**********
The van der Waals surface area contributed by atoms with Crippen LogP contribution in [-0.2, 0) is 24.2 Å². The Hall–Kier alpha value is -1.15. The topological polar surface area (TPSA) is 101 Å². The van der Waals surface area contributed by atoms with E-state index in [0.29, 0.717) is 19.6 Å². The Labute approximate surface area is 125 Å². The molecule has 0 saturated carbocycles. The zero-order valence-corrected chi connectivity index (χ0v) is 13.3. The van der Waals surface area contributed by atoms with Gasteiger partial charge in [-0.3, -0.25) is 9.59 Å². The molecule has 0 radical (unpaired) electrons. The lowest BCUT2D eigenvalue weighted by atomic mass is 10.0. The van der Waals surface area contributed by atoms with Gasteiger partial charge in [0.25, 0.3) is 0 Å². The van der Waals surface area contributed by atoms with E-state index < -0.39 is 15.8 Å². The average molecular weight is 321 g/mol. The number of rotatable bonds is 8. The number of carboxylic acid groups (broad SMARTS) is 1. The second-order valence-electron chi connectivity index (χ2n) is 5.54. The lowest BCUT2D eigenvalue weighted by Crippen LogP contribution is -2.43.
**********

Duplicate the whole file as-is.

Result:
The van der Waals surface area contributed by atoms with Crippen LogP contribution in [-0.2, 0) is 24.2 Å². The Hall–Kier alpha value is -1.15. The topological polar surface area (TPSA) is 101 Å². The van der Waals surface area contributed by atoms with E-state index in [0.29, 0.717) is 19.6 Å². The Labute approximate surface area is 125 Å². The molecule has 0 saturated carbocycles. The zero-order valence-corrected chi connectivity index (χ0v) is 13.3. The van der Waals surface area contributed by atoms with Gasteiger partial charge in [-0.3, -0.25) is 9.59 Å². The molecule has 0 radical (unpaired) electrons. The lowest BCUT2D eigenvalue weighted by atomic mass is 10.0. The van der Waals surface area contributed by atoms with Gasteiger partial charge in [0.25, 0.3) is 0 Å². The van der Waals surface area contributed by atoms with E-state index < -0.39 is 15.8 Å². The average molecular weight is 321 g/mol. The number of rotatable bonds is 8. The number of carboxylic acid groups (broad SMARTS) is 1. The second-order valence-electron chi connectivity index (χ2n) is 5.54. The lowest BCUT2D eigenvalue weighted by Crippen LogP contribution is -2.43.